The world of the partnership in business has evolved over many years. Industries from real estate to business professional organizations to asset management firms look to partnerships to help streamline their operations, allocate their gains and offer flow through tax treatment to their partners, among other benefits.
It’s especially the case with private equity funds. As the industry has matured, private equity funds have used partnerships to help with a range of issues including the location of investments—domestic or offshore—partner allocation models and partner preferences. To achieve this, private equity funds have added co-investment fund entities, blocker corps, and various other types of investment vehicle funds.
The result has been an increasingly complex business landscape that fund managers and chief financial officers (CFOs) have contended with as they attempt to attract and satisfy investors.
In addition, as the complexity has grown, so has the challenge of tax compliance. Put simply, the innovation in tax preparation has not kept pace with the sophisticated structure of investment funds such as private equity and hedge funds.
There is a way to meet this challenge.
The solution lies in partnership tax technology, which has revolutionized the way investment partnerships provide tax reporting. Partnership tax technology has allowed for efficiencies and transparency for funds. The tax reporting to partners of a fund now have a way to provide information in real time to their investors.
There are any number of benefits to this tax compliance automation and technology solution.
Perhaps one private equity fund partnership sits on top of other fund partnerships along with separate arms to each entity—how can those structures, commonly referred to as tiered structures, be efficiently managed for tax purposes? Attorneys, along with transaction advisory and tax professionals, have suggested tiered entity fund structures to solve common tax-sensitive partner concerns and offshore investment tax issues.
Then there is a firm’s need to manage the sheer volume and number of their pass-through investments. After all, keeping track of the various investments or allowing fund partners to have tax transparency into all the various investments is difficult.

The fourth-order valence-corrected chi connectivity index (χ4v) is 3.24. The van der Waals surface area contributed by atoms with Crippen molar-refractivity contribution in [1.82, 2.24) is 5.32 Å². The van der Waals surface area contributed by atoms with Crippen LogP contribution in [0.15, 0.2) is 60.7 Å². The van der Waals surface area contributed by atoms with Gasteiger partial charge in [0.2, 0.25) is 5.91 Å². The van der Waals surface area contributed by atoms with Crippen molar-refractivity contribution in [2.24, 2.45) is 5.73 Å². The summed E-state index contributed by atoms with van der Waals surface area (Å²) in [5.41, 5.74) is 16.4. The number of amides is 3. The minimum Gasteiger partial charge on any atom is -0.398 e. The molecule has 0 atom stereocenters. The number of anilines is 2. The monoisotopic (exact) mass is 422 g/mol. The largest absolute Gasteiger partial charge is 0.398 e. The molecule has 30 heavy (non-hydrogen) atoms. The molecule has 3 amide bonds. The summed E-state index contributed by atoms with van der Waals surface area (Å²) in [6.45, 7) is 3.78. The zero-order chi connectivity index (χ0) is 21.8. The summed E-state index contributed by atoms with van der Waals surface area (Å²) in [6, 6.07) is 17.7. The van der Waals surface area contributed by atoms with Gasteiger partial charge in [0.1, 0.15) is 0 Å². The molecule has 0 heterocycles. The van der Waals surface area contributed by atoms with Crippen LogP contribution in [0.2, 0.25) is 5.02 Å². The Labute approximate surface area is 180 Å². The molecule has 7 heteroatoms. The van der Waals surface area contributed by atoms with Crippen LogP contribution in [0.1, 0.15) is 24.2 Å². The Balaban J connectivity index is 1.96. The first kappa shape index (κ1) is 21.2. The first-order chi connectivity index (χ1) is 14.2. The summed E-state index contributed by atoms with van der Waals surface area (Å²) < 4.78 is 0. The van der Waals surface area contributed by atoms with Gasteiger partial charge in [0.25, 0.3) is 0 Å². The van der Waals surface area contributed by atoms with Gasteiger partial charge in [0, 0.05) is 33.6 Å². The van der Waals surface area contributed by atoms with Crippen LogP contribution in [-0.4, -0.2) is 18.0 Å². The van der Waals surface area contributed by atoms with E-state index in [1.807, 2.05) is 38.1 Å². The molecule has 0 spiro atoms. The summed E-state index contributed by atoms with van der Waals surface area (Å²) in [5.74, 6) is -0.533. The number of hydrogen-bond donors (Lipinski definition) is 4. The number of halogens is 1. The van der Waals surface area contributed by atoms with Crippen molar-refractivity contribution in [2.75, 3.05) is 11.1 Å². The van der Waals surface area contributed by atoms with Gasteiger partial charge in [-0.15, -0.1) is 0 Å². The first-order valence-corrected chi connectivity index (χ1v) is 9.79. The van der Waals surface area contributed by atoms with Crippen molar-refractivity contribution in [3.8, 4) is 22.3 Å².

It all goes back to the use of the partnership as the preferred tax entity of choice, and how best to manage that.
Partnerships in their myriad forms offer flexibility and ability to do special allocations, which at various times during the life of the fund can be complex. Partnerships offer asset management funds the needed flexibility for various partner allocations that are called for and required according to limited partnership agreements (LPA). These allocations are commonly referenced as waterfall, carried interest and claw-back allocations. There are layering and aggregate methods used for partner allocations as well.
Looking to Automation
But when it comes to tax compliance, the process has traditionally been labor-intensive and cumbersome.
Automation of tax compliance for partnerships has been missing for some time, and its evolution has been welcomed by many CFOs and general partners at funds.
Technology in the tax compliance area will solve many roadblocks and the obstacles caused by the current slow information sharing of tax compliance.
Partnership tax compliance technology has opened the door for much more data analysis, addressing partner K-1 questions in a timely fashion and allowing funds to release K-1s more quickly.
Partners in a fund structure who are invested across many private equity funds can now be provided information much more efficiently with a few clicks of the computer.
Tax technology has been missing for a long time for many partnerships, most notably investment partnerships. There has been an increasing demand from fund CFOs for much more timely tax reporting, and the need to report and respond to investors much more quickly with speed and accuracy. Partnership tax technology allows funds to meet these demands.
The automation of tax compliance to a technology platform will provide advantages such as providing transparency for investors, simplifying complex allocations and provide deep enough simplification to fund entity tiering.
In the end, it’s about meeting the expectations of the fund founders and their partner investors. In an increasingly digital world, where everything from watching movies to buying pet food is on demand, they expect nothing less—so why not meet those expectations in tax reporting?
This column does not necessarily reflect the opinion of The Bureau of National Affairs, Inc. or its owners.
Jerry Musi is a tax partner and Financial Service Industry Tax Leader of RSM US LLP.
Bloomberg Tax Insights articles are written by experienced practitioners, academics, and policy experts discussing developments and current issues in taxation. To contribute, please contact us at TaxInsights@bloombergindustry.com.